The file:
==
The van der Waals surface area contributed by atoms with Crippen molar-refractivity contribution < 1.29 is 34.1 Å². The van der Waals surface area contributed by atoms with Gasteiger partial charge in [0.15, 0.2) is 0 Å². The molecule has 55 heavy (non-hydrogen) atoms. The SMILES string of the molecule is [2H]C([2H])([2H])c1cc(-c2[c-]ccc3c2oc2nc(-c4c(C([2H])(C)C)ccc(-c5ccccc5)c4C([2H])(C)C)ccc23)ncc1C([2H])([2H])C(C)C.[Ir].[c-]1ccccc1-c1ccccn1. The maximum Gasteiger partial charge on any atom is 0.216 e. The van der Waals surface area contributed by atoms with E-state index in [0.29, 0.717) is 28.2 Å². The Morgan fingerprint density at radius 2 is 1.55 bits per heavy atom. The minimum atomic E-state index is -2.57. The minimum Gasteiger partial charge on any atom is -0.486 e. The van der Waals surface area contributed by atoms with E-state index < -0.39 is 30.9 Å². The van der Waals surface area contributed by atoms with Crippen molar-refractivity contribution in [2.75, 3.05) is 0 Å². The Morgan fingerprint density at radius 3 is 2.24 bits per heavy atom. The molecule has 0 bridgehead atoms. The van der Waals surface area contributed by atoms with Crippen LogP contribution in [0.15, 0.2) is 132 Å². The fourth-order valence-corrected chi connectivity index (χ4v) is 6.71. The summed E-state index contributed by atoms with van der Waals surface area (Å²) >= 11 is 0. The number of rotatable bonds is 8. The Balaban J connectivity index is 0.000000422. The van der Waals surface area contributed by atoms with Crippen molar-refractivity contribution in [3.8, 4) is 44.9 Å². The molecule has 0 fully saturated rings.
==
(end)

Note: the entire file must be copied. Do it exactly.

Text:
The van der Waals surface area contributed by atoms with Crippen molar-refractivity contribution < 1.29 is 34.1 Å². The van der Waals surface area contributed by atoms with Gasteiger partial charge in [0.15, 0.2) is 0 Å². The molecule has 55 heavy (non-hydrogen) atoms. The SMILES string of the molecule is [2H]C([2H])([2H])c1cc(-c2[c-]ccc3c2oc2nc(-c4c(C([2H])(C)C)ccc(-c5ccccc5)c4C([2H])(C)C)ccc23)ncc1C([2H])([2H])C(C)C.[Ir].[c-]1ccccc1-c1ccccn1. The maximum Gasteiger partial charge on any atom is 0.216 e. The van der Waals surface area contributed by atoms with E-state index in [0.29, 0.717) is 28.2 Å². The Morgan fingerprint density at radius 2 is 1.55 bits per heavy atom. The minimum atomic E-state index is -2.57. The minimum Gasteiger partial charge on any atom is -0.486 e. The van der Waals surface area contributed by atoms with E-state index < -0.39 is 30.9 Å². The van der Waals surface area contributed by atoms with Crippen molar-refractivity contribution in [2.75, 3.05) is 0 Å². The Morgan fingerprint density at radius 3 is 2.24 bits per heavy atom. The molecule has 0 bridgehead atoms. The van der Waals surface area contributed by atoms with Crippen LogP contribution in [0.15, 0.2) is 132 Å². The fourth-order valence-corrected chi connectivity index (χ4v) is 6.71. The summed E-state index contributed by atoms with van der Waals surface area (Å²) >= 11 is 0. The number of rotatable bonds is 8. The Balaban J connectivity index is 0.000000422. The van der Waals surface area contributed by atoms with Crippen molar-refractivity contribution in [3.8, 4) is 44.9 Å². The molecule has 0 fully saturated rings.